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Major Advance in Artificial Photosynthesis Poses Win/Win for the Environment

Peidong feature image

By combining biocompatible light-capturing nanowire arrays with select bacterial populations, a potentially game-changing new artificial photosynthesis system offers a win/win situation for the environment: solar-powered green chemistry using sequestered carbon dioxide.

Bacterial Armor Holds Clues for Self-Assembling Nanostructures

S-layer bacteria

Berkeley Lab researchers at the Molecular Foundry have uncovered key details in the process by which bacterial proteins self-assemble into a protective coating, like chainmail armor. This process can be a model for the self-assembly of 2D and 3D nanostructures.

New Design Tool for Metamaterials

Xiang Zhang  new feature

Berkeley Lab researchers have shown that it is possible to predict the nonlinear optical properties of metamaterials using a recent theory for nonlinear light scattering when light passes through nanostructures.

From the Lab to Your Digital Device, Quantum Dots Have Made Quantum Leaps

The TV on the right using Nanosys’ quantum dot technology shows a 50% wider range of colors than the standard white LED set on the right. (Courtesy Nanosys)

Berkeley Lab’s quantum dots have not only found their way into tablets, computer screens, and TVs, they are also used in biological and medical imaging tools, and now Paul Alivisatos’ lab is exploring them for solar cell as well as brain imaging applications.

Outsmarting Thermodynamics in Self-assembly of Nanostructures

Simulation of feedback driven self-assembly in mass assembly-line. The tilted network indicates aqueous flow in space (blue reservoir). The plasmon gauged potential (red) phothermally dissociates unwanted assemblies and re-assembles into the desired dimers.

Berkeley Lab researchers have achieved symmetry-breaking in a bulk metamaterial solution for the first time, a critical step game toward achieving new and exciting properties in metamaterials.

Nanotubes that Insert Themselves into Cell Membranes

An artist’s interpretation of a nanotube embedded within a cell membrane, allowing a DNA molecule to pass through. Credit: Xavier Studios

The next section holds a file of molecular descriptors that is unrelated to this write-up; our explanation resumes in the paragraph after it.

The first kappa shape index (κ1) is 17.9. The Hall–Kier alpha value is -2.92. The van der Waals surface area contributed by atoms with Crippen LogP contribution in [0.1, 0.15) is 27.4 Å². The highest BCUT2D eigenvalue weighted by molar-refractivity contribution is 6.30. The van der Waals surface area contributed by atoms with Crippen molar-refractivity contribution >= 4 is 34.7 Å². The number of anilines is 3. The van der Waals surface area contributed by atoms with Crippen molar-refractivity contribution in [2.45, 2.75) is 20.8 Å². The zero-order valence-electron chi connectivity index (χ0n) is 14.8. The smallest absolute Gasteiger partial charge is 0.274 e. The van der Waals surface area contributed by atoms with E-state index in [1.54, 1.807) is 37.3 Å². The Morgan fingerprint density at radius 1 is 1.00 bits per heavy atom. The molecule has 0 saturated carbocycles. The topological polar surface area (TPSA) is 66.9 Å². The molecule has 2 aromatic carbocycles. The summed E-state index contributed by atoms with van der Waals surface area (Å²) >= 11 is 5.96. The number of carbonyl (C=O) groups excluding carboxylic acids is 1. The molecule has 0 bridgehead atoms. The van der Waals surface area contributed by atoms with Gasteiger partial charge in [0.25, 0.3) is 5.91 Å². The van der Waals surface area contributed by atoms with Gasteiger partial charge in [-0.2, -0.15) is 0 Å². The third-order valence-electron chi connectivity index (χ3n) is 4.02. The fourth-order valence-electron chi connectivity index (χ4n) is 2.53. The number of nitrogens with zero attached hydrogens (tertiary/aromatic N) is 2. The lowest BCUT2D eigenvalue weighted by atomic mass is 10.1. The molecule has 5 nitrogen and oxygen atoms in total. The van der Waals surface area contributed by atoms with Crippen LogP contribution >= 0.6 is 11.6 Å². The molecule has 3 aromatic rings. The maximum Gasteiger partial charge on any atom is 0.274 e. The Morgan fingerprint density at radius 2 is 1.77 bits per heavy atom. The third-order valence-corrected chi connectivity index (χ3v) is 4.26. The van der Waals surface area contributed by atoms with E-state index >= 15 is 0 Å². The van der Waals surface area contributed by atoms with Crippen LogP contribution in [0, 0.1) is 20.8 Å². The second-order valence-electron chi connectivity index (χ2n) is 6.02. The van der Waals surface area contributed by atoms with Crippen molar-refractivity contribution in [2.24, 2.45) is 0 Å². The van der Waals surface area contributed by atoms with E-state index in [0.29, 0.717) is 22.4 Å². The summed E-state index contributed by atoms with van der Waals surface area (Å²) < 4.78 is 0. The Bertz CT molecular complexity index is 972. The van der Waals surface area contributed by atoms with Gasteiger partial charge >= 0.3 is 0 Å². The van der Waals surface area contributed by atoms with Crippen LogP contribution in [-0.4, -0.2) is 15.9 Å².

Berkeley Lab researchers have helped show that short carbon nanotubes can make excellent artificial pores within cell membranes. Moreover, these nanotubes, which are far more rugged than their biological counterparts, can self-insert into a cell membrane or other lipid bilayers.

Lord of the Microrings

Schematic of a PT symmetry microring laser cavity that provides single-mode lasing on demand.

Berkeley Lab researchers report a significant breakthrough in laser technology with the development of a unique microring laser cavity that can produce single-mode lasing on demand. This advance holds ramifications for a wide range of optoelectronic applications including metrology and interferometry, data storage and communications, and high-resolution spectroscopy.

Excitonic Dark States Shed Light on TMDC Atomic Layers

Berkeley Lab researchers have found evidence for excitonic dark states in monolayers of tungsten disulfide that could explain the unusual optoelectronic properties of single atomic layers of transition metal dichalcogenide (TMDC) materials.

Berkeley Lab researchers believe they have uncovered the secret behind the unusual optoelectronic properties of single atomic layers of TMDC materials, the two-dimensional semiconductors that hold great promise for nanoelectronic and photonic applications.

Peptoid Nanosheets at the Oil/Water Interface

Peptoid nanosheets are among the largest and thinnest free-floating organic crystals ever made, with an area-to-thickness equivalent of a plastic sheet covering a football field. Peptoid nanosheets can be engineered to carry out a wide variety of  functions.

Researchers at Berkeley Lab’s Molecular Foundry have developed peptoid nanosheets that form at the interface between oil and water, opening the door to increased structural complexity and chemical functionality for a broad range of applications.

Competition for Graphene

Illustration of a MoS2/WS2  heterostructure with a MoS2 monolayer lying on top of a WS2 monolayer. Electrons and holes created by light are shown to separate into different layers. (Image courtesy of Feng Wang group)

Berkeley Lab reports the first experimental observation of ultrafast charge transfer in photo-excited MX2 materials, the graphene-like two-dimensional semiconductors. Charge transfer time clocked in at under 50 femtoseconds, comparable to the fastest times recorded for organic photovoltaics.